Carlos Vela: Is He the Right Man to Restore Mexico 2014 World Cup Hopes?

Karla Villegas GamaFeatured ColumnistSeptember 21, 2013

SAN SEBASTIAN, SPAIN - AUGUST 28:  Carlos Vela of Real Sociedad celebrates scoring their second goal during the UEFA Champions League Play-offs second leg match between Real Sociedad and Olympique Lyonnais at Estadio Anoeta on August 28, 2013 in San Sebastian, Spain.  (Photo by Gonzalo Arroyo Moreno/Getty Images)
Gonzalo Arroyo Moreno/Getty Images

Victor Manuel Vucetich is considering capping Carlos Vela for the next couple of World Cup qualifiers, against Panama and Costa Rica. After two years of absence, the Real Sociedad striker is closer to El Tri than ever.

Vela is the most successful Mexican playing abroad. He is an undisputed starter with his club and has scored 30 goals in 84 appearances.

He was instrumental in Real Sociedad's qualification to the UEFA Champions League. In the first leg of the playoff against Lyon, he assisted Antoine Griezmann and scored both goals in the final match.

Despite his continued success in Europe, Vela did not want to wear the El Tri jersey. He cited personal issues as the reason for his decision, and promised to reveal the details in due time.

Unfortunately, Mexico lack time. The squad has had its worst performance in the history of the CONCACAF World Cup qualifying tournament. Jose Manuel de la Torre led El Tri to a 1-5-2 record before he was sacked. Now, Vucetich has to work with a team that sits fifth in the table, outside of the qualification zone.

The following match, against Panama on October 11, is crucial. Both have eight points; however, Los Canaleros are in fourth place because they have seven goals for, compared to Mexico's four.

The team that gets three points will practically secure its ticket to the playoff round. For Mexico, playing at the Estadio Azteca should be a clear advantage, but the squad has yet to win in the place that was once one of the toughest stadiums—for the altitude and the support of the fans.

Vela can definitively be a changing force. In the past couple of seasons he was Real Sociedad's top scorer, with 26 goals. In this campaign, he has not disappointed and holds the same honor with four goals.

However, Vela is not Mexico's savior. He can bring his expertise, strength and momentum, but an individual effort is not the solution for the team.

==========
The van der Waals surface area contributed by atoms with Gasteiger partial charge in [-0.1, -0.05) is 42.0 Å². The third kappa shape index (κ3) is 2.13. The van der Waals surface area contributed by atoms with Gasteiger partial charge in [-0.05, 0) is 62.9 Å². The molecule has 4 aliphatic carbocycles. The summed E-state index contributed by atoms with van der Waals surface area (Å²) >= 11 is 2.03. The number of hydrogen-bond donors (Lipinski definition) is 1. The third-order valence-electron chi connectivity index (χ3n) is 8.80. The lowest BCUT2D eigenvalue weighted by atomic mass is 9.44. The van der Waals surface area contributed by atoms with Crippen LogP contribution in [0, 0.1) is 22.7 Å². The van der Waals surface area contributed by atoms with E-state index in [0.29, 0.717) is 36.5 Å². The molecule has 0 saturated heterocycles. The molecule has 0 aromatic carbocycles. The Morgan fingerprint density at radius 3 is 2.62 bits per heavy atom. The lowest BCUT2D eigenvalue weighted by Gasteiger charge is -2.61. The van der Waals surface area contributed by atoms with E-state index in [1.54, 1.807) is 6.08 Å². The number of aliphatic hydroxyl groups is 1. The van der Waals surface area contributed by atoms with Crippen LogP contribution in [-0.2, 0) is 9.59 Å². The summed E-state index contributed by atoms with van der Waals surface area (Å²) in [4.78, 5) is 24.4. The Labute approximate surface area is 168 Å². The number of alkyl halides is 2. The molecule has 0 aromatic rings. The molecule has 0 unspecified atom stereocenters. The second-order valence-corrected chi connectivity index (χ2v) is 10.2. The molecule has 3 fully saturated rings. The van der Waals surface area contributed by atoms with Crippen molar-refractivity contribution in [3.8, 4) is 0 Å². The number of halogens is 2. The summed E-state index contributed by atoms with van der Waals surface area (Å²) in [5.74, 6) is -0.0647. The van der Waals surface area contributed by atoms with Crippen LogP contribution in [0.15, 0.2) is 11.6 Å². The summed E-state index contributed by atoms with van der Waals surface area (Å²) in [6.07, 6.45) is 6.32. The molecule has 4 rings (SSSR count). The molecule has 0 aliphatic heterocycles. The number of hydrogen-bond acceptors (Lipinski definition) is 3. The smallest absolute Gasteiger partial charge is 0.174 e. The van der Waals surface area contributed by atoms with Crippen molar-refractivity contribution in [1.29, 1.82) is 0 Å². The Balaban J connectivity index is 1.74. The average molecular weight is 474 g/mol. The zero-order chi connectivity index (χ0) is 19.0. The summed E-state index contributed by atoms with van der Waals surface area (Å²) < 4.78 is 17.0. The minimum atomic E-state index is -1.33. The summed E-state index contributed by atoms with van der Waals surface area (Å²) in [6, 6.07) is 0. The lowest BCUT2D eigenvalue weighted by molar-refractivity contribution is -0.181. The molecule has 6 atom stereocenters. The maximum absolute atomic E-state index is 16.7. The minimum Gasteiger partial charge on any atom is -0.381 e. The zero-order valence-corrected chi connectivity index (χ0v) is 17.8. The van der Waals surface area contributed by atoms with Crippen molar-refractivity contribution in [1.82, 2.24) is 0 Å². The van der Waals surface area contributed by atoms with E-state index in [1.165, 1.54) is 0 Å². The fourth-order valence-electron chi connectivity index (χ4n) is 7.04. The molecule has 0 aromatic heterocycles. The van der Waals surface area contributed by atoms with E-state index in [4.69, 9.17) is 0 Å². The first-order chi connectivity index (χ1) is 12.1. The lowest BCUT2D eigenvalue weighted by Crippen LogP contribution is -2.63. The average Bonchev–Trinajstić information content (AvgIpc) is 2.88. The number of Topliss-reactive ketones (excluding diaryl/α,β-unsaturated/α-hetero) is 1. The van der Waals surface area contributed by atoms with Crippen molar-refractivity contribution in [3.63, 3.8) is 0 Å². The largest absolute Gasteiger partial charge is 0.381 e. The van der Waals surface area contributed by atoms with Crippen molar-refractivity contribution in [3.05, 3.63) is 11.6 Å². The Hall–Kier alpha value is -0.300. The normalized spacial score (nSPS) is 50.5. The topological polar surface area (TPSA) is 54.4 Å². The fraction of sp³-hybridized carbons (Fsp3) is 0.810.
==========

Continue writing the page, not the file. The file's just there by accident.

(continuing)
We saw it against Honduras. Oribe Peralta, one of the most efficient strikers of the Liga MX with seven goals in the same number of appearances, scored El Tri's first goal at the Azteca in this Hexagonal; it was not enough.

The reason is simple: Mexico have no strategy. The players run all over the pitch with no idea of what to do when they have the ball. There is a constant sense of urgency hence they do not create powerful or dangerous plays.

Vela seems to be willing to come for the next couple of games. ESPN reports that he is ready to talk with the national team officials. But he knows that he is just one piece of the puzzle.

After Real Sociedad's Champions League defeat to Shaktar Donetsk he said:

No one person is going to come in and change the world, or a national team. I think it is the job of a lot of people, to do things in the best way and in that new process, with a new coach it will be seen whether it can or can’t be.

He is right. Vucetich has to change the team's mindset. He has to motivate the players because they are in desperate need of a confidence boost.

The coach also has to work closely with the offense and make Mexico's attack more flexible and diverse. El Tri need to stop being predictable and Vela can help in this front.

He is both unbalancing and lethal. He can assist or finish a play with the same commitment.

So, yes, call Vela. He will be a refreshing player, although he will not work miracles.

After all, El Tri's football crisis is the result of bad decisions, from the Mexican Football Federation and the coaching staff, and eight months of bad performances. And under these circumstances, the team needs all the help it can get.